Isolation of Components of Bc Powder

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Isolation of the Components of BC Powder

Introduction

Aspirin, Caffeine and Salicylamide were extracted from an over-the-counter pain reliever (BC Powder). These components were separated by manipulating their solubilities by adjusting the acidity and basicity of the solution. By doing this, the three components were forced into conjugate acid (or base) forms, causing selective solubility in either an aqueous or organic solvent. These layers were then separated by use of a separation funnel. Once separated, the components extracted were characterized by measuring the melting point and performing a TLC analysis. Also, the recovered aspirin from the first part of the experiment was recrystallized and compared to that of the isolated aspirin.

Reactions

Formula MW equivalence MP (ºC) Density (g/mL)

C9H8O4 180.16 1 135 --

NaHCO3 84.01 1 50 2.20

C9H7NaO4 202.14 1 ---

H2O 18.02 1 0 1.00

CO2 44.01 1 -56.56 0.720

Formula MW equivalence MP (ºC) Density (g/mL)

C9H7NaO4 202.14 1 ---

HCl 36.46 1 114.17 0.00149

C9H8O4 180.16 1 135 --

Formula MW equivalence MP (ºC) Density (g/mL)

C10H14N4 190.24 1 236.3 1.23

HCl 36.46 1 159 0.00149

C10H15ClN4 226.71 1 ---

Formula MW equivalence MP (ºC) Density (g/mL)

C10H15ClN4 226.71 1 ---

NaOH 40.00 1 323 2.13

C10H14N4 190.24 1 236.3 1.23

NaCl 58.44 1 800.7 36

H2O 18.02 1 0.0 1.00

Experimental procedure:

Aspirin (1.30 g , 0.00722 mol), Caffeine (0.00666 g, 0.000350 mol) and Salicylamide (0.390 g, 0.00284 mol) were combined in a 100 mL beaker. To this beaker, ethyl acetate (20 mL) and saturated NaHCO3 (10 mL) were added. The organic and aqueous layers were allowed time to separate before the organic layer was removed and put aside. An additional portion of NaHCO3 solution (10 mL) was added and the separation was repeated. The aqueous layer was put aside in a beaker labeled “NaHCO3 Extract.” To the organic layer still in the separatory funnel, 3M HCl (10 mL) was added. The resultant aqueous layer was drained and additional 3M HCl (10 mL) was added. This second aqueous layer was then drained into a beaker labeled “HCl Extract.” The remaining organic layer was drained into a beaker labeled “Organic Layer.”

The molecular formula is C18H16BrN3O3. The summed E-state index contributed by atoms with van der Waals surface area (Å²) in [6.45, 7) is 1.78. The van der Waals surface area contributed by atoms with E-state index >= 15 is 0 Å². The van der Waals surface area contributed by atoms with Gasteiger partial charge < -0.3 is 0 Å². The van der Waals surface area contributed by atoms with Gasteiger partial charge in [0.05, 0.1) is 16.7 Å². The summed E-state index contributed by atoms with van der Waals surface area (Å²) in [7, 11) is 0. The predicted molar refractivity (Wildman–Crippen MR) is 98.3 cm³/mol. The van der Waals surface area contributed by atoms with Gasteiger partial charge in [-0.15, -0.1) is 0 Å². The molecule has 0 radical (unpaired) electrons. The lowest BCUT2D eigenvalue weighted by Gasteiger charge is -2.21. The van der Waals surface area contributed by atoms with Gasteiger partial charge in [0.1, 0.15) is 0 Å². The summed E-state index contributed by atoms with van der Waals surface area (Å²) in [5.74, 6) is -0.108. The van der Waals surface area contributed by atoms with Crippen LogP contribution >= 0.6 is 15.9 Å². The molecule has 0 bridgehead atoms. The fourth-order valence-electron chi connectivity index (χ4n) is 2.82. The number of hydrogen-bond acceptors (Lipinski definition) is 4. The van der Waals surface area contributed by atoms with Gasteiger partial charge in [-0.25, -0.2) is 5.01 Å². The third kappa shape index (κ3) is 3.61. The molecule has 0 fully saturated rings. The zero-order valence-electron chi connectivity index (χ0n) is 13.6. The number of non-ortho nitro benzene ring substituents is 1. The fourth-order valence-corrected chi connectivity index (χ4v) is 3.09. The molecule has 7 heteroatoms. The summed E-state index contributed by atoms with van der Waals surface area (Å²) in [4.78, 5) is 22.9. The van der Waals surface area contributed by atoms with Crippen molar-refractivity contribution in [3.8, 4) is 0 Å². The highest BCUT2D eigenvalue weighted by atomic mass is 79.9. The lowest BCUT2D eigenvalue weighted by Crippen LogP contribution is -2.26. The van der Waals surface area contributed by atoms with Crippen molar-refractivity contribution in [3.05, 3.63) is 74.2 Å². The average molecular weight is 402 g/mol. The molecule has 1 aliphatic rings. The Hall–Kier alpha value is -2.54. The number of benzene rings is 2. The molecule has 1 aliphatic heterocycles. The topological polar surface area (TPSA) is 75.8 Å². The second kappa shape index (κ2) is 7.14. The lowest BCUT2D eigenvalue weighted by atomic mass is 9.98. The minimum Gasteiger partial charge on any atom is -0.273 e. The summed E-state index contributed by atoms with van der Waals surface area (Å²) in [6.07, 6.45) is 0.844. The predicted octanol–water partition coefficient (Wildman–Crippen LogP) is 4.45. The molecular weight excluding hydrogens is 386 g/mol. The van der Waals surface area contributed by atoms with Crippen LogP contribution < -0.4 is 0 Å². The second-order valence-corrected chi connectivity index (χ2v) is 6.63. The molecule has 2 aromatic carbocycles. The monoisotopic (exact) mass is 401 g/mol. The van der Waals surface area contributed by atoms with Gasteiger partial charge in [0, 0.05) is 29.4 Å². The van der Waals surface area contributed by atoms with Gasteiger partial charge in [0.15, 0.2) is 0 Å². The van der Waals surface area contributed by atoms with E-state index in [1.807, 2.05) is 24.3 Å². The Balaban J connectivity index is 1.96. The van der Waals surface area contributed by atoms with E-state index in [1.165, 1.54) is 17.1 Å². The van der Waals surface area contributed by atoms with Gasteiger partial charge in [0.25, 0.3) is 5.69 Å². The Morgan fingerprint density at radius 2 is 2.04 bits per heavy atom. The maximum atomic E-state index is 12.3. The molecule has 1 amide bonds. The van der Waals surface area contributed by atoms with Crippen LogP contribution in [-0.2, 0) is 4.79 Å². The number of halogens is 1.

To the beaker labeled “Organic Layer”, 2 scoops of magnesium sulfate were added. The contents of the beaker were then gravity filtered into a round bottom flask. This flask was then attached to a rotary evaporator and the solid was removed and placed in a vial labeled “OE” (Organic Extract).

To the beaker labeled “NaHCO3 Extract”, 6M HCl (2 mL) was added to bring the pH to 6. After this, additional 6M HCl (10mL) was added. The solution was then vacuum filtered and washed with cold water. The solid was transferred to a vial labeled “BE” (Basic Extract).

To the beaker labeled “HCl Extract”, 6M NaOH (2 mL) was added to bring the pH to 8. After this, additional 6M NaOH (10mL) was added. To the beaker, ethyl acetate (10 mL) was added. The aqueous and organic layers were separated. The organic layer was drained into an Erlenmeyer flask. This solution was then treated with 3 scoops of magnesium sulfate. The solution was then gravity filtered into a round bottom flask. This flask was then attached to a rotary evaporator. After evaporation, the solid was transferred to a vial labelled “AE” (Acidic Extract).

Three test tubes were then set up with small amounts of standard compounds of acetylsalicyclic acid (labelled “A”), caffeine (labeled “C”) and salicylamide (labeled “S”) dissolved in 5 drops of acetone. Three more tubes were set up with small amounts of the solids from the vials labeled “OL”, “AE” and “BE.” Acetone (5 mL) and hexane (5 mL) were then combined to make the developing solvent. A half-circle of filter paper was set into a 100 mL beaker and the bottom was covered with the developing solvent. A TLC plate was then prepared with a spot for each of the six test tubes. The TLC plate was then placed in the beaker...
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